[Show abstract][Hide abstract] ABSTRACT: Advances in hardware and software have enabled the realization of clinically feasible, quantitative multimodality imaging of tissue pathophysiology. Earlier efforts relating to multimodality imaging of cancer have focused on the integration of anatomical and functional characteristics, such as PET-CT and single-photon emission CT (SPECT-CT), whereas more-recent advances and applications have involved the integration of multiple quantitative, functional measurements (for example, multiple PET tracers, varied MRI contrast mechanisms, and PET-MRI), thereby providing a more-comprehensive characterization of the tumour phenotype. The enormous amount of complementary quantitative data generated by such studies is beginning to offer unique insights into opportunities to optimize care for individual patients. Although important technical optimization and improved biological interpretation of multimodality imaging findings are needed, this approach can already be applied informatively in clinical trials of cancer therapeutics using existing tools. These concepts are discussed herein.
[Show abstract][Hide abstract] ABSTRACT: The purpose of this study is to evaluate the utility of high-resolution non-invasive endogenous high-field
MRI methods for the longitudinal structural and quantitative assessments of mouse kidney disease using
the model of unilateral ureter obstruction (UUO). T1-weighted, T2-weighted and magnetization transfer
(MT) imaging protocols were optimized to improve the regional contrast in mouse kidney. Conventional T1
and T2 weighted images were collected in UUO mice on day 0 (~3 h), day 1, day 3 and day 6 after injury, on
a 7 T small animal MRI system. Cortical and medullary thickness, corticomedullary contrast and
Magnetization Transfer Ratio (MTR) were assessed longitudinally. Masson trichrome staining was used
to histologically assess changes in tissue microstructure. Over the course of UUO progression there were
significant (p b 0.05) changes in thickness of cortex and outer medulla, and regional changes in T2 signal
intensity and MTR values. Histological changes included tubular cell death, tubular dilation, urine
retention, and interstitial fibrosis, assessed by histology. The MRI measures of renal cortical and medullary
atrophy, cortical–medullary differentiation and MTR changes provide an endogenous, non-invasive and
quantitative evaluation of renal morphology and tissue composition during UUO progression.
Magnetic Resonance Imaging 08/2014; 32(9):1125-1132. DOI:10.1016/j.mri.2014.07.012 · 2.09 Impact Factor
[Show abstract][Hide abstract] ABSTRACT: The systematic investigation of susceptibility-induced contrast in MRI is important to better interpret the influence of microvascular and microcellular morphology on DSC-MRI derived perfusion data. Recently, a novel computational approach called the Finite Perturber Method (FPM), which enables the study of susceptibility-induced contrast in MRI arising from arbitrary microvascular morphologies in 3D has been developed. However, the FPM has lower efficiency in simulating water diffusion especially for complex tissues. In this work, an improved computational approach that combines the FPM with a matrix-based finite difference method (FDM), which we call the Finite Perturber the Finite Difference Method (FPFDM), has been developed in order to efficiently investigate the influence of vascular and extravascular morphological features on susceptibility-induced transverse relaxation. The current work provides a framework for better interpreting how DSC-MRI data depend on various phenomena, including contrast agent leakage in cancerous tissues and water diffusion rates. In addition, we illustrate using simulated and micro-CT extracted tissue structures the improved FPFDM along with its potential applications and limitations.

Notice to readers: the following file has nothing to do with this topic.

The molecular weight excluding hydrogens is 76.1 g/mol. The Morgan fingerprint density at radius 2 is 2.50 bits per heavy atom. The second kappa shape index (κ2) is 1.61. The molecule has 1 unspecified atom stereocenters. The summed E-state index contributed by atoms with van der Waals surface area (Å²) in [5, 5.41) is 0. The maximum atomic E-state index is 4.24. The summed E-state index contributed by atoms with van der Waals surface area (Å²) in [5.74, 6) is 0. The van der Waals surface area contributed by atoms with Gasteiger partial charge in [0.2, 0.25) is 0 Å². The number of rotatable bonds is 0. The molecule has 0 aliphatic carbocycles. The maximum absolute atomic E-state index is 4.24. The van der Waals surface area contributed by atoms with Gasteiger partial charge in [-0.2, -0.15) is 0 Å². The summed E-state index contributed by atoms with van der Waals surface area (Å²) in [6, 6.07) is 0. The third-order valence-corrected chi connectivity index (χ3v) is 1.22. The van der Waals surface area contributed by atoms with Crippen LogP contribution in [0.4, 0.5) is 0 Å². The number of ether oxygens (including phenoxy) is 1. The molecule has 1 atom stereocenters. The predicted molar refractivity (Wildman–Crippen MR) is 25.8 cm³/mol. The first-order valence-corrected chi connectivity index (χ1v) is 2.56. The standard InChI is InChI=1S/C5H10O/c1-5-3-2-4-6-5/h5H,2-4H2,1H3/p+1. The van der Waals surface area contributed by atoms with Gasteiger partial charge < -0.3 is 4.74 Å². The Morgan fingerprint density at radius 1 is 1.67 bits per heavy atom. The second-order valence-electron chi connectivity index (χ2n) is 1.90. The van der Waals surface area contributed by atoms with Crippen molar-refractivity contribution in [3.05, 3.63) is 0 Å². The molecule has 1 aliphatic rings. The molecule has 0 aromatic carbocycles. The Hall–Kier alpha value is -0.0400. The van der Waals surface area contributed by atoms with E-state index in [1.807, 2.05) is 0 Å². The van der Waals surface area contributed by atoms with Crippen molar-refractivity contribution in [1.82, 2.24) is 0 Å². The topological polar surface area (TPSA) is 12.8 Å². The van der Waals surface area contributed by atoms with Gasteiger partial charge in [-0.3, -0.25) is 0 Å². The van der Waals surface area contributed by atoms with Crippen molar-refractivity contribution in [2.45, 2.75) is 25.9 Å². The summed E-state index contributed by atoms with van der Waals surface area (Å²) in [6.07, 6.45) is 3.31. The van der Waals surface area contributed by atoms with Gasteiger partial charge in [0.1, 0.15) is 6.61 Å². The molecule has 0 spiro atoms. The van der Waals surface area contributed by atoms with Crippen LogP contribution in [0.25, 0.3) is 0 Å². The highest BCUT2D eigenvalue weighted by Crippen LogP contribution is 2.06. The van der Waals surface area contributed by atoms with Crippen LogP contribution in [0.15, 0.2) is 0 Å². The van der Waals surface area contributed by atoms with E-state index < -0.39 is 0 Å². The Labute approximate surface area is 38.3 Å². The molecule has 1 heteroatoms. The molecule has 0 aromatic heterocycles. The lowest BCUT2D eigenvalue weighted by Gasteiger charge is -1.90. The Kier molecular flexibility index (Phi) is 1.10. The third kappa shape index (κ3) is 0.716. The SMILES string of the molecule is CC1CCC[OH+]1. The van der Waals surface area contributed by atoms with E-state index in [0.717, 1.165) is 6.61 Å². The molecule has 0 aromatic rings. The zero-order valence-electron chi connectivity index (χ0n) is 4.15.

PLoS ONE 01/2014; 9(1):e84764. DOI:10.1371/journal.pone.0084764 · 3.23 Impact Factor
[Show abstract][Hide abstract] ABSTRACT: Classic signal processing theory dictates that, in order to faithfully reconstruct a band-limited signal (e.g., an image), the sampling rate must be at least twice the maximum frequency contained within the signal, i.e., the Nyquist frequency. Recent developments in applied mathematics, however, have shown that it is often possible to reconstruct signals sampled below the Nyquist rate. This new method of compressed sensing (CS) requires that the signal have a concise and extremely dense representation in some mathematical basis. Magnetic resonance imaging (MRI) is particularly well suited for CS approaches, owing to the flexibility of data collection in the spatial frequency (Fourier) domain available in most MRI protocols. With custom CS acquisition and reconstruction strategies, one can quickly obtain a small subset of the full data and then iteratively reconstruct images that are consistent with the acquired data and sparse by some measure. Successful use of CS results in a substantial decrease in the time required to collect an individual image. This extra time can then be harnessed to increase spatial resolution, temporal resolution, signal-to-noise, or any combination of the three. In this article, we first review the salient features of CS theory and then discuss the specific barriers confronting CS before it can be readily incorporated into clinical quantitative MRI studies of cancer. We finally illustrate applications of the technique by describing examples of CS in dynamic contrast-enhanced MRI and dynamic susceptibility contrast MRI.
Cancer Imaging 12/2013; 13(4):633-44. DOI:10.1102/1470-7330.2013.0041 · 2.07 Impact Factor
[Show abstract][Hide abstract] ABSTRACT: The application of dynamic susceptibility contrast (DSC) MRI methods to assess brain tumors is often confounded by the extravasation of contrast agent (CA). Disruption of the blood-brain barrier allows CA to leak out of the vasculature leading to additional T(1), T(2) and T(2) relaxation effects in the extravascular space, thereby affecting the signal intensity time course in a complex manner. The goal of this study was to validate a dual-echo DSC-MRI approach that separates and quantifies the T(1) and T(2) contributions to the acquired signal and enables the estimation of the volume transfer constant, K(trans), and the volume fraction of the extravascular extracellular space, v(e). To test the validity of this approach, DSC-MRI- and dynamic contrast enhanced (DCE) MRI-derived K(trans) and v(e) estimates were spatially compared in both 9L and C6 rat brain tumor models. A high degree of correlation (concordance correlation coefficients >0.83, Pearson's r>0.84) and agreement was found between the DSC-MRI- and DCE-MRI-derived measurements. These results indicate that dual-echo DSC-MRI can be used to simultaneously extract reliable DCE-MRI kinetic parameters in brain tumors in addition to conventional blood volume and blood flow metrics.